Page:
Students Perform Biblical Vagina Monologues
Since its inception in 1998, Eve Ensler’s play ”The Vagina Monologues” has stirred tremendous controversy. A collection of sixteen monologues featuring the voices of diverse women, the play intends to “celebrate the vagina” and empower women. Some Christian churches and officials, however, have accused the play of promoting an “unbiblical” and “vulgar” outlook on women’s sexuality.
To evaluate these claims, six Alma students undertook a semester-long independent study with Kate Blanchard, assistant professor of religion, called the “Biblical Vagina Monologues.” Each student pursued independent research on feminist biblical criticism and one female figure in the Christian Bible. After writing an exegesis paper on a biblical passage and character, the students wrote and performed a monologue.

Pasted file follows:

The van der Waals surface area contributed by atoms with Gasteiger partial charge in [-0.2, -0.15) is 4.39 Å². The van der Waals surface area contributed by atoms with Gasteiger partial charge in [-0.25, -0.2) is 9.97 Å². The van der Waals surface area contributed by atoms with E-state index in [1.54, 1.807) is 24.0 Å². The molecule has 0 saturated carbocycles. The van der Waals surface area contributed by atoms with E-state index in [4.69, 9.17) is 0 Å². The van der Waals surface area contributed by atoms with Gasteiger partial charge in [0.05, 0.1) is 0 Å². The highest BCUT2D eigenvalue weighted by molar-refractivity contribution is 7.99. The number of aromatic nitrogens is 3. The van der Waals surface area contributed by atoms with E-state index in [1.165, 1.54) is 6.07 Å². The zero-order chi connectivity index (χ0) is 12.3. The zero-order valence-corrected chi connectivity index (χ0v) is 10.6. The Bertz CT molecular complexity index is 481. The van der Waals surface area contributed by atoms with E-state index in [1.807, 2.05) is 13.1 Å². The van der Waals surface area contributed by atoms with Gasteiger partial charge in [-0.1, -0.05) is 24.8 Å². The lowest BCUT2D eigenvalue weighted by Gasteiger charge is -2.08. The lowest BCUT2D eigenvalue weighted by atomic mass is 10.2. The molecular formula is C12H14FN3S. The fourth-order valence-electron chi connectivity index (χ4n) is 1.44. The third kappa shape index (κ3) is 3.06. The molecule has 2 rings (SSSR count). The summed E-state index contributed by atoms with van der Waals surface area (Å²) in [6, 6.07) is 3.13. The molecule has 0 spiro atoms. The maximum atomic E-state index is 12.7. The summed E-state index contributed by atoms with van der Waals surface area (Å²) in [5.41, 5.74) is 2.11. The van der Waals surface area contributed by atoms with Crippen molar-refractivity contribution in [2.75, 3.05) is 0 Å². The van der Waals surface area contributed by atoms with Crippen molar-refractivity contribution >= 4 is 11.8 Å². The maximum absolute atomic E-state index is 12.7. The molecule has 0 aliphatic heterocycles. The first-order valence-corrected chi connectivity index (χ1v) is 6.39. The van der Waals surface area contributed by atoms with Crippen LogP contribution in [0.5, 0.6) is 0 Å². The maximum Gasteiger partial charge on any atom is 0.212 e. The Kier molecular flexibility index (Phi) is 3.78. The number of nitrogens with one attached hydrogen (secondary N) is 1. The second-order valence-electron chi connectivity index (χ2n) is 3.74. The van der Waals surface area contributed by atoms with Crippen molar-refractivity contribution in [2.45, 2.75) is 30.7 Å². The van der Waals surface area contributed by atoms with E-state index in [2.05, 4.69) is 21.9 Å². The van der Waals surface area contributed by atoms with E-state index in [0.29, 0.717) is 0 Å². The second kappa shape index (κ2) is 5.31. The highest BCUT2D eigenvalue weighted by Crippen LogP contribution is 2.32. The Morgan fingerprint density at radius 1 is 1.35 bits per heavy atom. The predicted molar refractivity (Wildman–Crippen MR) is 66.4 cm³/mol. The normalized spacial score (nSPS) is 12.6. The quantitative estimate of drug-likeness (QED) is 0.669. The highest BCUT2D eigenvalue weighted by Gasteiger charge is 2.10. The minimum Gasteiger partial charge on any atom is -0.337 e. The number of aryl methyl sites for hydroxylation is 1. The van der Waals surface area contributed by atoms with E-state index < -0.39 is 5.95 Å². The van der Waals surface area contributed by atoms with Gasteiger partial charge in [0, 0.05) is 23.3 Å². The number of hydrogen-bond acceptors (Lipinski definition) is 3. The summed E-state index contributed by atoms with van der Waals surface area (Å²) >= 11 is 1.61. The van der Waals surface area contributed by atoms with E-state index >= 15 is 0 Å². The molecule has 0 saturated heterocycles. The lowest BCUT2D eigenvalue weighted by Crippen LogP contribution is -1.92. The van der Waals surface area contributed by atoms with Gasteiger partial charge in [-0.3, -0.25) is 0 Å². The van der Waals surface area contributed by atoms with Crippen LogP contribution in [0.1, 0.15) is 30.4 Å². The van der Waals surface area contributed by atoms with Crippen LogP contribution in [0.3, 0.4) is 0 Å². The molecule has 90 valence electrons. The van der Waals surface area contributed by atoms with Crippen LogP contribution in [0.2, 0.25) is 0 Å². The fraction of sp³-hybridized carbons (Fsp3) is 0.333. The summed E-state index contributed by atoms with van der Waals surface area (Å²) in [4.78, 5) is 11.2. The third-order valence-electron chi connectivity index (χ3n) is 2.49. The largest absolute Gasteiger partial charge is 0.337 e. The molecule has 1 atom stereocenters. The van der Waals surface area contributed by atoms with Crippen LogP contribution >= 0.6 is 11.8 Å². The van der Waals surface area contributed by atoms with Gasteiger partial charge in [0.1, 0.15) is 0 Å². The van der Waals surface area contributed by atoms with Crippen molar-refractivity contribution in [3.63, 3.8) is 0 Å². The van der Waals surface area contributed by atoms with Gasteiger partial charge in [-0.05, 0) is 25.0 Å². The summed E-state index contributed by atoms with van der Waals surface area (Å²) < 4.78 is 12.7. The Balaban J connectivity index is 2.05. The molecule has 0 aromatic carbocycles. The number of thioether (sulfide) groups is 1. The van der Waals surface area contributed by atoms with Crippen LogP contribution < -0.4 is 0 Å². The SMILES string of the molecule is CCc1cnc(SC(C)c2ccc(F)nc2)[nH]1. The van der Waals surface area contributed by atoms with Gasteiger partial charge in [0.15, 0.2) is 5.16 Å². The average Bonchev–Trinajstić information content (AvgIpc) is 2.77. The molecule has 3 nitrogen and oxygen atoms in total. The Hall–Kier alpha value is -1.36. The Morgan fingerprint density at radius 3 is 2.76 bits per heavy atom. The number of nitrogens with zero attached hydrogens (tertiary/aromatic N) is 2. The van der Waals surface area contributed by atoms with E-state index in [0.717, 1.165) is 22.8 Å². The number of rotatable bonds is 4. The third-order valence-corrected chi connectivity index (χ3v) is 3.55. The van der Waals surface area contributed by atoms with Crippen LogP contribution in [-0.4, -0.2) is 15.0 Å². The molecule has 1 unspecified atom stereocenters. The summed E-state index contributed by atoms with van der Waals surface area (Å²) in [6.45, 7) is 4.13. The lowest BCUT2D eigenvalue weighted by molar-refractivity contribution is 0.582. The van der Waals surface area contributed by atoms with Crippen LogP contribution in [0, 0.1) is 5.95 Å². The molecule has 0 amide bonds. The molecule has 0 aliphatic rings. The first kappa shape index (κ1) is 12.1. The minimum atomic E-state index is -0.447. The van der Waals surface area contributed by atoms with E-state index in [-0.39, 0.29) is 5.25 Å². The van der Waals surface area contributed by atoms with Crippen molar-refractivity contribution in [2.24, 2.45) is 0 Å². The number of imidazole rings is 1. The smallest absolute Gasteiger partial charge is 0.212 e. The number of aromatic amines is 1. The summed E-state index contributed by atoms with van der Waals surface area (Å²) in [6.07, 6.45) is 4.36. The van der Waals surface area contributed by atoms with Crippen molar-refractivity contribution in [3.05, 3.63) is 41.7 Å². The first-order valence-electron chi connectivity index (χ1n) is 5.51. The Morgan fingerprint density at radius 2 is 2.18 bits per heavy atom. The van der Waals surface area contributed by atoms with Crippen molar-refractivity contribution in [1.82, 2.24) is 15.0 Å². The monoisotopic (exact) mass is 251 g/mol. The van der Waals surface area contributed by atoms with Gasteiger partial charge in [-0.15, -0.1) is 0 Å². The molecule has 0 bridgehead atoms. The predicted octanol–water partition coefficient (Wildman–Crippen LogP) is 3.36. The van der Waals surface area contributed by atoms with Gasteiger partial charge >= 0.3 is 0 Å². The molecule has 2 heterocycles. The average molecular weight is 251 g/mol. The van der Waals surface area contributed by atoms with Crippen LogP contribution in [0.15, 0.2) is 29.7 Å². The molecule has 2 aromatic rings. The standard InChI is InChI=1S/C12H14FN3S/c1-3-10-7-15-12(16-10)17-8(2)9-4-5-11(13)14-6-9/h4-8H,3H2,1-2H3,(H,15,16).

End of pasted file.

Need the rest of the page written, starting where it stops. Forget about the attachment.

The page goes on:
All six performances can be viewed on YouTube. As one might expect, the monologues contain adult language and may not be suitable for all viewers. However, the students’ hope is that these monologues will encourage audience members to educate themselves, both about the Bible (a highly influential book in American culture, even for those who don’t believe in it), and about violence against women in all its many forms.
For more information on women’s issues on campus, check out the MacCurdy House website, or for more information on The Vagina Monologues and Eve Ensler’s global campaign to end violence against women, check out the V-Day website.